- A 6.6 miler at 10:45pm. This one was pitch black and flat flat flat flat flat. It was actually kind of cool. I spend the first four miles of it tucked right behind another guy. Every time I got close enough to pass (that’s called a “kill” in relaying), he’d speed up juuuuuuuust enough to stay ahead of me. But, at about 4 miles, his legs fell off and I got around him. I can’t say that I managed to maintain my early pace for the rest of the leg either, but I had more than enough to never see him again. Oh. And my calf started cramping again, like it did at Lake Sammamish. Apparently my legs actually hate flat running. Pity. Most of the run, it almost felt like I was drunk (I definitely wasn’t) and it felt really hard to keep running in a straight line, which I chalk up to running in the pitch black with pretty low energy reserves.
- 2.4 miles at 8:30am. Which I killed. Not gonna lie. I paced the first two runs cautiously, knowing that I had to hold something in reserve to get me through all three legs. And, since I didn’t have to do that anymore, I turned on the burners for a smokin’ run.
I feel like there is SO MUCH more that I could say about Ragnar. I did really enjoy the experience, especially getting to know my vanmates and OMG COWBELLING AND YELLING FOR EVERY SINGLE RUNNER WE PASSED ALONG THE WAY (note: lots of vans didn’t do this – they just drove past you. Which is LAME and ought to be against the rules)! But my biggest takeaway from the whole thing was: “It was HARD.” I’m proud of the runs I pushed out and knowing that my teammates were waiting was both exciting and came with it’s own kind of pressure. I enjoyed and hated that at the same time.
Ragnar was also special in another way: about two weeks before the race, I’d taken over Seattle Green Lake Running Group’s defunct twitter account (@sglrg, hollah!). We’d had one for a while, but no one was manning it. And that’s not cool in social media world: we definitely needed to make sure that someone could at the very least, answer any questions that someone might have about the group or one of our runs. There are some amazing social media/twitter users out there in the running community (oh hai, @oiselle) and I felt like I’d been watching them long enough to get a very, very basic sense of how to use twitter to engage with current and potential members. I knew Ragnar would be a big opportunity for us on twitter, so I spent a lot of time during the race (with some help) sending out updates and retweeting things that our runners had posted (btw, a really small percentage of our runners have twitter accounts and most have no idea how awesome twitter is…I need to spread that gospel). The social media aspect of it was really fun and I definitely learned a lot about how to use it as a tool for promoting our group!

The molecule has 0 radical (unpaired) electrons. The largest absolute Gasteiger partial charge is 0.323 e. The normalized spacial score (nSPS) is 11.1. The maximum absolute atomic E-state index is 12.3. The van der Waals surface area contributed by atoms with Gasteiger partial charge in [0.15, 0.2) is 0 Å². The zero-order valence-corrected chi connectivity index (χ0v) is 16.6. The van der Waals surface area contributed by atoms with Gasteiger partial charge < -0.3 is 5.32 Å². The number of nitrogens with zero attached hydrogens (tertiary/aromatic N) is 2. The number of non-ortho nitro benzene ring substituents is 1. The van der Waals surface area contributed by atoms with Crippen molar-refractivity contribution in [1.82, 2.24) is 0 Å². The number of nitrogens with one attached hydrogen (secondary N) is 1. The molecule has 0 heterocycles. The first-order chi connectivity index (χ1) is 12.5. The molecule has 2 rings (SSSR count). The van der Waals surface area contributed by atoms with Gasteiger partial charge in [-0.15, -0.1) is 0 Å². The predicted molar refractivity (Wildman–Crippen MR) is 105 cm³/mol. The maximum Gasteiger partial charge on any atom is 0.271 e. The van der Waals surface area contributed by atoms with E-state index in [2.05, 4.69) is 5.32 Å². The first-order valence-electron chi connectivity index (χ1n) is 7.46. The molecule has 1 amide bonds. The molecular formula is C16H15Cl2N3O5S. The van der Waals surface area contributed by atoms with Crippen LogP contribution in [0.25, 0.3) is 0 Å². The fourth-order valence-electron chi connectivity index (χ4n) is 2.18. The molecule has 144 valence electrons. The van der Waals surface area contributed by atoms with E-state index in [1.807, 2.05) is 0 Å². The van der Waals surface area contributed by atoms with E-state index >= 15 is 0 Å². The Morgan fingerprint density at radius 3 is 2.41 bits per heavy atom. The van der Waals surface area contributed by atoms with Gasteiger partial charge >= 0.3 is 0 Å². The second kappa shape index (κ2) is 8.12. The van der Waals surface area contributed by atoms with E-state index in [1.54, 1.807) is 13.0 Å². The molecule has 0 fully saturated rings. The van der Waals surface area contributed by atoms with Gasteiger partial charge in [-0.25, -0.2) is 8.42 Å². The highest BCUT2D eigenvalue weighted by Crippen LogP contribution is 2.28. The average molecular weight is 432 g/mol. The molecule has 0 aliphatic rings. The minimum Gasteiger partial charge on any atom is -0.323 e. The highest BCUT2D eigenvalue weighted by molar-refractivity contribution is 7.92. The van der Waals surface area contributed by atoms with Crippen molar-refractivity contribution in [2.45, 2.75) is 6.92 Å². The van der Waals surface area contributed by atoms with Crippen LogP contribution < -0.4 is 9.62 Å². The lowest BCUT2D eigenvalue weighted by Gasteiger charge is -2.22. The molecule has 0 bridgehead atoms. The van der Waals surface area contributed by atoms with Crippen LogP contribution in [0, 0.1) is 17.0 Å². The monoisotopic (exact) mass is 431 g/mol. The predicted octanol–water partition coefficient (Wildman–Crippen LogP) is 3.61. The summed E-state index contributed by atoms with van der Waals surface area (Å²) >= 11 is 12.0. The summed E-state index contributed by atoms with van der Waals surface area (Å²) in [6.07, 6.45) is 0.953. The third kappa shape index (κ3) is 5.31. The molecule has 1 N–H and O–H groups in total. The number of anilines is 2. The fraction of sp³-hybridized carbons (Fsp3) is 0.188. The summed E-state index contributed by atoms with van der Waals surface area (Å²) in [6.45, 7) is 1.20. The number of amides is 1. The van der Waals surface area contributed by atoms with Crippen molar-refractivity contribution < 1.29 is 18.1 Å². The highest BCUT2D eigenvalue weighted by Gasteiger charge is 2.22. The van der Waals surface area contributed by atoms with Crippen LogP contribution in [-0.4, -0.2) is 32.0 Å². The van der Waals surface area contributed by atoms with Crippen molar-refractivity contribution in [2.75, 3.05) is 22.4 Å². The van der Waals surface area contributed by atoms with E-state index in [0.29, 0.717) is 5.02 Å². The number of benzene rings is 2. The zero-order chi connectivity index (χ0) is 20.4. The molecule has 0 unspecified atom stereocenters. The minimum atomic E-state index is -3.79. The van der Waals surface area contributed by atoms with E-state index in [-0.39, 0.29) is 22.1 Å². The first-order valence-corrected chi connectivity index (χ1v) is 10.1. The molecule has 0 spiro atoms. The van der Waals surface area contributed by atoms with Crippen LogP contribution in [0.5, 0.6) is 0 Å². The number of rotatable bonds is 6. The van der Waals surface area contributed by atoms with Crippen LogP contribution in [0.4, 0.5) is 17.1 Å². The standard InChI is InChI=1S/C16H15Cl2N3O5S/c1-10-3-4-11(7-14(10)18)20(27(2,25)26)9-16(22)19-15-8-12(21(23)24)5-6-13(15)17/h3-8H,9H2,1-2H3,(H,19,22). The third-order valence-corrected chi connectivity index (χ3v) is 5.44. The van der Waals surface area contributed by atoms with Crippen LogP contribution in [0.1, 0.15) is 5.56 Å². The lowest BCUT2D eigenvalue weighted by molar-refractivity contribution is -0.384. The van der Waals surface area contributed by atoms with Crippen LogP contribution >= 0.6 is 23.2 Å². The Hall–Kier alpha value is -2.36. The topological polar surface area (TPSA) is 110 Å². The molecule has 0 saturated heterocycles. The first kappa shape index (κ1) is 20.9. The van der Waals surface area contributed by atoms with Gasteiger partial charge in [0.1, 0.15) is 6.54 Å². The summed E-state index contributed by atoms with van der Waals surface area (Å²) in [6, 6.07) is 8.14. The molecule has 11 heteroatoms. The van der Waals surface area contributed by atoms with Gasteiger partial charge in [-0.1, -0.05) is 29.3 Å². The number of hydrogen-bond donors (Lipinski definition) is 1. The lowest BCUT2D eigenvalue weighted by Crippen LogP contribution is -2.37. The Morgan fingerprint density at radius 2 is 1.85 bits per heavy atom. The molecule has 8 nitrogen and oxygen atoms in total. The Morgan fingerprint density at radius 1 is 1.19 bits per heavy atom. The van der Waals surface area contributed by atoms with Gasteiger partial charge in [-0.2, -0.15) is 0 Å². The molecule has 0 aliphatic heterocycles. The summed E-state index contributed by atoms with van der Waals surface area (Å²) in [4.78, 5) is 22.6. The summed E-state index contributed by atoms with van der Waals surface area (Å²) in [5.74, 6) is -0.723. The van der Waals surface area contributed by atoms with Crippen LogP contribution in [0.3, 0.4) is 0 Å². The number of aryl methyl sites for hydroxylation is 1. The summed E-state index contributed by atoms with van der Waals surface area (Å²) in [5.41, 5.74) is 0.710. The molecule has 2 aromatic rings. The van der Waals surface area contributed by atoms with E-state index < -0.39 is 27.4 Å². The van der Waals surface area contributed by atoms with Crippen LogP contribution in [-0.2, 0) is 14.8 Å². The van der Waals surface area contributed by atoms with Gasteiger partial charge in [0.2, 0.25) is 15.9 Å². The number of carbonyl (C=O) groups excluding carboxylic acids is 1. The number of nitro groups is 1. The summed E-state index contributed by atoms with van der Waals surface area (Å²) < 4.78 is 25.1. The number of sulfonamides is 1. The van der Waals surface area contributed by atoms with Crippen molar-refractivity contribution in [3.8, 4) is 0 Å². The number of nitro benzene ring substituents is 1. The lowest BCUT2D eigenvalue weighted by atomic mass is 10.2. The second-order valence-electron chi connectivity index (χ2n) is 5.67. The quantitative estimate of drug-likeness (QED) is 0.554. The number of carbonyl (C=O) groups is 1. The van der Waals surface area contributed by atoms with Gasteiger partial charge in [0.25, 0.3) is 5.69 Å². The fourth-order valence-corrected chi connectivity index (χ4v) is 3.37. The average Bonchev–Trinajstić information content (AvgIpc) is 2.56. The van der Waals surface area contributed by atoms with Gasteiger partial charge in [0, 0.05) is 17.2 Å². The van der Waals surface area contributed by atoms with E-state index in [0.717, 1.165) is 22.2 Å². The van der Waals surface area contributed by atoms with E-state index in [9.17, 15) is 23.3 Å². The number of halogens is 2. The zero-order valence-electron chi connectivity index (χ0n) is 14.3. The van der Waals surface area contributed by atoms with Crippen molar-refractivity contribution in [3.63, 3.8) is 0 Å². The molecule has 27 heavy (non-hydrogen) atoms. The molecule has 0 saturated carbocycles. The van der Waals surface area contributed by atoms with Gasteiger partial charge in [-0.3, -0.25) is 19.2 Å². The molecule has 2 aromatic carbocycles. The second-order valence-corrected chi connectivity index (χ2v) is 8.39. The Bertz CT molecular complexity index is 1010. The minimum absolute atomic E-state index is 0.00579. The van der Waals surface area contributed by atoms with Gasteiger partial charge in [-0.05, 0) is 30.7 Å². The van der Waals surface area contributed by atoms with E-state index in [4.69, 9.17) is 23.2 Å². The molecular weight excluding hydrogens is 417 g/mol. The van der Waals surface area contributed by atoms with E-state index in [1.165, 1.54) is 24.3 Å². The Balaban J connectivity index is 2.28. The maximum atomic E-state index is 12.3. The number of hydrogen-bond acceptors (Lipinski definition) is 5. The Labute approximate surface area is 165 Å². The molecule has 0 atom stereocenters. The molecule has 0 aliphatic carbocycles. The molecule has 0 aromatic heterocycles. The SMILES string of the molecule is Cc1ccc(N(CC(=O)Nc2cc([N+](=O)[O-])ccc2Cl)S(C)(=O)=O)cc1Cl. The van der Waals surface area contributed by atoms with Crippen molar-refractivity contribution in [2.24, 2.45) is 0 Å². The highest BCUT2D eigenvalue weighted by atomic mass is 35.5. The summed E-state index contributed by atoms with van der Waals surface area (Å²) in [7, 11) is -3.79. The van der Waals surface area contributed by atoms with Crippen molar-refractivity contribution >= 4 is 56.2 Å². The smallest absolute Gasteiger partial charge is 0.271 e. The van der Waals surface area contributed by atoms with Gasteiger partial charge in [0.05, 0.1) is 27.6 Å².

Ragnar Tip #2: Take your phone. And take a photo of your leg map. It makes you feel a lot less anxious about the possibility of getting lost and it might just help your team avoid adding an extra 10 miles to the race, therefore finishing fifth in your division, instead of first. It will also help you avoid being the girl who got lost and ended up running on I-5. That really happened. No, it wasn’t me!
I would, hands down, say that SGLRG MADE Ragnar for me! We had about 150 runners out there, including 11 teams made up of our runners exclusively. And it was the coolest thing, when we’d run into each other out at the exchanges or running. There was a lot of friendly smack talk and a lot of van “tagging” going on and it was just so much fun to see everyone! Ragnar felt like a big old party to hang out and act like little kids! It was just so awesome.
Ragnar Tip #3: Take a sleeping mask for the gym where everyone sleeps at the major exchanges. There’s a lot of ambient light and the mask blocks that out. It also helps if you manage to still have the ability to sleep anywhere, as long as you’re lying down. Even a little helps you feel less like a zombie. The free coffee is even better for that, though.